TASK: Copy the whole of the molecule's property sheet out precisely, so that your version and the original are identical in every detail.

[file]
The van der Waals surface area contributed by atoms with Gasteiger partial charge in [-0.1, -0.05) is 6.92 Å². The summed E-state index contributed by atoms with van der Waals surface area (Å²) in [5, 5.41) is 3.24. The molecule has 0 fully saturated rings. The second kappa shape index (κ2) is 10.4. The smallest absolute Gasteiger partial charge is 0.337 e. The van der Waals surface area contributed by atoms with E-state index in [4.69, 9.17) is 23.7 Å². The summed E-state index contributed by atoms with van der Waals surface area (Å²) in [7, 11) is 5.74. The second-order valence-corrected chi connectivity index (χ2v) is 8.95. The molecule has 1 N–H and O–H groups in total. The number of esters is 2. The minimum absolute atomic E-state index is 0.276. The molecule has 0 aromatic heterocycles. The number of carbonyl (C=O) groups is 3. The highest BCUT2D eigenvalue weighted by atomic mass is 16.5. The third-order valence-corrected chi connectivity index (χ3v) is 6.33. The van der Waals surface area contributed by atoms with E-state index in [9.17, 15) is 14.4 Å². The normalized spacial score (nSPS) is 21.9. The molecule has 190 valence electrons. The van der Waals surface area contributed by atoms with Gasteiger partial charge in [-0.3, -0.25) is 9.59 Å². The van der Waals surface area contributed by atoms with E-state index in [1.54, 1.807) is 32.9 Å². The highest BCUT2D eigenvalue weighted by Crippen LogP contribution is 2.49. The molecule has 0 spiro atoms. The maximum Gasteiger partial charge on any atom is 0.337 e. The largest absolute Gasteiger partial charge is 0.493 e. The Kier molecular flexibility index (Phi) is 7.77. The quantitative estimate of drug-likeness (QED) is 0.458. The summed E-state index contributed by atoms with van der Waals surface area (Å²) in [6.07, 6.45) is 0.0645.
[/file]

The van der Waals surface area contributed by atoms with Gasteiger partial charge in [-0.1, -0.05) is 6.92 Å². The summed E-state index contributed by atoms with van der Waals surface area (Å²) in [5, 5.41) is 3.24. The molecule has 0 fully saturated rings. The second kappa shape index (κ2) is 10.4. The smallest absolute Gasteiger partial charge is 0.337 e. The van der Waals surface area contributed by atoms with E-state index in [4.69, 9.17) is 23.7 Å². The summed E-state index contributed by atoms with van der Waals surface area (Å²) in [7, 11) is 5.74. The second-order valence-corrected chi connectivity index (χ2v) is 8.95. The molecule has 1 N–H and O–H groups in total. The number of esters is 2. The minimum absolute atomic E-state index is 0.276. The molecule has 0 aromatic heterocycles. The number of carbonyl (C=O) groups is 3. The highest BCUT2D eigenvalue weighted by atomic mass is 16.5. The third-order valence-corrected chi connectivity index (χ3v) is 6.33. The van der Waals surface area contributed by atoms with E-state index in [9.17, 15) is 14.4 Å². The normalized spacial score (nSPS) is 21.9. The molecule has 190 valence electrons. The van der Waals surface area contributed by atoms with Gasteiger partial charge in [-0.3, -0.25) is 9.59 Å². The van der Waals surface area contributed by atoms with E-state index in [1.54, 1.807) is 32.9 Å². The highest BCUT2D eigenvalue weighted by Crippen LogP contribution is 2.49. The molecule has 0 spiro atoms. The maximum Gasteiger partial charge on any atom is 0.337 e. The largest absolute Gasteiger partial charge is 0.493 e. The Kier molecular flexibility index (Phi) is 7.77. The quantitative estimate of drug-likeness (QED) is 0.458. The summed E-state index contributed by atoms with van der Waals surface area (Å²) in [6.07, 6.45) is 0.0645.